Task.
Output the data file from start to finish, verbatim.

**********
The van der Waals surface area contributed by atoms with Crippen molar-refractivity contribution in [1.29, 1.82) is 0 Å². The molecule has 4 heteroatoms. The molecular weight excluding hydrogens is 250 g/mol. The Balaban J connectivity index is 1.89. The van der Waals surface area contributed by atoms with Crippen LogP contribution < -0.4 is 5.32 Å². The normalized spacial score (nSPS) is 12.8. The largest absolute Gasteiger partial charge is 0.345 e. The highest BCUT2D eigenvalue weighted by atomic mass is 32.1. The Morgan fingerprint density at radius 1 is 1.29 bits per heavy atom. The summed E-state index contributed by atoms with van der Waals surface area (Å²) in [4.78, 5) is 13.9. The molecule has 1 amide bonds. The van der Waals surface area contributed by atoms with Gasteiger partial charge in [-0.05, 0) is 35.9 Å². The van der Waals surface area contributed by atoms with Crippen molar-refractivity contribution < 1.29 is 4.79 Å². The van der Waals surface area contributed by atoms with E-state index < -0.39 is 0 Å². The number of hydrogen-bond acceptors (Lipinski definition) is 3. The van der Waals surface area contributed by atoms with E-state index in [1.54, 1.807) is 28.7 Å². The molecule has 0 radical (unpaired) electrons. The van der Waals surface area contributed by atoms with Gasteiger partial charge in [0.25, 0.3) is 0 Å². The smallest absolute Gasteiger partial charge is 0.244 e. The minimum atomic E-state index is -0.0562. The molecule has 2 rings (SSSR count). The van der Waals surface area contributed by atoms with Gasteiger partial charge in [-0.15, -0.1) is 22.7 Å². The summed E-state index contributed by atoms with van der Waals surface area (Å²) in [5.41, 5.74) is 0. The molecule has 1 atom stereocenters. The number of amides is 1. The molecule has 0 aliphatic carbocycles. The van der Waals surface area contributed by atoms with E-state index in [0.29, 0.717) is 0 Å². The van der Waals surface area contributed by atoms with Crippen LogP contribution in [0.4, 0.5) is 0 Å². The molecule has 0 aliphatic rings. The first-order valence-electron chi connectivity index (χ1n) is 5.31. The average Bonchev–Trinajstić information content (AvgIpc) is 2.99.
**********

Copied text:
The van der Waals surface area contributed by atoms with Crippen molar-refractivity contribution in [1.29, 1.82) is 0 Å². The molecule has 4 heteroatoms. The molecular weight excluding hydrogens is 250 g/mol. The Balaban J connectivity index is 1.89. The van der Waals surface area contributed by atoms with Crippen LogP contribution < -0.4 is 5.32 Å². The normalized spacial score (nSPS) is 12.8. The largest absolute Gasteiger partial charge is 0.345 e. The highest BCUT2D eigenvalue weighted by atomic mass is 32.1. The Morgan fingerprint density at radius 1 is 1.29 bits per heavy atom. The summed E-state index contributed by atoms with van der Waals surface area (Å²) in [4.78, 5) is 13.9. The molecule has 1 amide bonds. The van der Waals surface area contributed by atoms with Gasteiger partial charge in [-0.05, 0) is 35.9 Å². The van der Waals surface area contributed by atoms with Crippen molar-refractivity contribution < 1.29 is 4.79 Å². The van der Waals surface area contributed by atoms with E-state index < -0.39 is 0 Å². The number of hydrogen-bond acceptors (Lipinski definition) is 3. The van der Waals surface area contributed by atoms with E-state index in [1.54, 1.807) is 28.7 Å². The molecule has 0 radical (unpaired) electrons. The van der Waals surface area contributed by atoms with Gasteiger partial charge in [0.25, 0.3) is 0 Å². The smallest absolute Gasteiger partial charge is 0.244 e. The minimum atomic E-state index is -0.0562. The molecule has 2 rings (SSSR count). The van der Waals surface area contributed by atoms with Gasteiger partial charge in [-0.15, -0.1) is 22.7 Å². The summed E-state index contributed by atoms with van der Waals surface area (Å²) in [5.41, 5.74) is 0. The molecule has 1 atom stereocenters. The number of amides is 1. The molecule has 0 aliphatic carbocycles. The van der Waals surface area contributed by atoms with E-state index in [0.29, 0.717) is 0 Å². The van der Waals surface area contributed by atoms with Crippen LogP contribution in [0.4, 0.5) is 0 Å². The molecule has 0 aliphatic rings. The first-order valence-electron chi connectivity index (χ1n) is 5.31. The average Bonchev–Trinajstić information content (AvgIpc) is 2.99.